Details Michel Foucault [masked]) is a French philosopher, historian of ideas, social theorist and literary critic whose work has both been strongly praised and criticised, which in itself is interesting to consider . One way or another he has been very influential and it seems his influence is increasing with time. We are looking at his work in two meetups. In Part 1 we discussed his four major books written in the 1960s and now in Part 2 we will look at his two main works from the 70s. People who didn't attend Part 1 please read only the introduction in the wikipedia link for some general information on Foucault and his life. https://en.wikipedia.org/wiki/Michel_Foucault Discipline and Punish (1975) https://en.wikipedia.org/wiki/Discipline_and_Punish What's the relationship between knowledge, power and identity according to Foucault? An answer to this should come out of the answers to the questions that follow. What's Foucault's motive in comparing the intended purposes and unintended consequences of torture? Foucault argues that punishment became more gentle but not for humanitarian reasons. Whether he is right or not, what has the wider outcome of this change been since then? Discipline in prisons is largely made possible by observation/control of prisoners in a way that creates 'docile bodies'. What's Foucault trying to say by making this point? What about when this applies to other institutions, such as schools, factories, hospitals, the military? What are the main criticisms of Discipline and Punish? To what extent do they undermine Foucault's arguments? 'To claim that a statement is true is also to make a claim to power because truth can only be produced by power'. Let's discuss this with reference to the Human Sciences (psychiatry, psychology, criminology, medicine) in the context of the prison system and society in general. Do you think there is a case for abolishing prisons? Note: 'In a later work, Security, Territory, Population, Foucault admitted that he was somewhat overzealous in his argument that disciplinary power conditions society; he amended and developed his earlier ideas' (quote from Wikipedia)'. The article in Wikipedia on Security, Territory, Population is very long and difficult to study or fit in in this meetup. However, during our discussion we will consider whether Foucault was overzealous and whether this undermines his arguments. The History of Sexuality (1976, 1984, 2018) https://en.wikipedia.org/wiki/History_of_Sexuality The wikipedia link concentrates on Volume 1 The Will to Knowledge (1976). Read Parts I, II, III, IV and V and consider Foucault's analysis with reference to these concepts: the repressive hypothesis confession in the Catholic Church labelling ars erotica scientia sexualis power biopower Read Reception in the Wikipedia link. We will briefly discuss the various views of the work. The link below from SparkNotes gives a concise review of the Will to Knowledge including criticism. Read only Plot Overview and Analytical Overview. (optional but a clear brief summary) http://www.sparknotes.com/philosophy/histofsex/ Volumes 2, 3, 4 of The History of Sexuality are only touched on in Wikipedia. We can briefly refer to them, time permitting. Note to attendees: It's only 3 weeks till the event so please start preparing bit by bit to be ready for a more satisfactory and satisfying discussion. If you leave it till the last couple of days you will drop out and this is disappointing for everyone involved.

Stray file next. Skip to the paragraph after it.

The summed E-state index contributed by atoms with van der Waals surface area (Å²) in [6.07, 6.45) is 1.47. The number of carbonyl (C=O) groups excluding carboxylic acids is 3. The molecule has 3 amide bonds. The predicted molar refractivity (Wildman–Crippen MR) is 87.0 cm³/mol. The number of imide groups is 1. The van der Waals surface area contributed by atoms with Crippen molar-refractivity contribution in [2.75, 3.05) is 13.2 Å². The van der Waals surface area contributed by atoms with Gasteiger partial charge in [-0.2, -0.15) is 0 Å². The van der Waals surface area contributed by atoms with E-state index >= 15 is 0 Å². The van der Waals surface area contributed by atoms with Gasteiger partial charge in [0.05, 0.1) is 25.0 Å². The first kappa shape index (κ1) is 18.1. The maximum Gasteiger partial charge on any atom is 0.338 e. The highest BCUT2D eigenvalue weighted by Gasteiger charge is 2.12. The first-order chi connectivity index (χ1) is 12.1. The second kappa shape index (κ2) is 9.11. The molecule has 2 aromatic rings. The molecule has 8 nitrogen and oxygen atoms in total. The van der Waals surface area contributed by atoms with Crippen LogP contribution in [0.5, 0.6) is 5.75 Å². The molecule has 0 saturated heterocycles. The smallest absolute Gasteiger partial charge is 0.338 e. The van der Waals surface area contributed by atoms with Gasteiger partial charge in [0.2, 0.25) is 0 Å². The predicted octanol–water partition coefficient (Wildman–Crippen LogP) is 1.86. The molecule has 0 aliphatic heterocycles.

13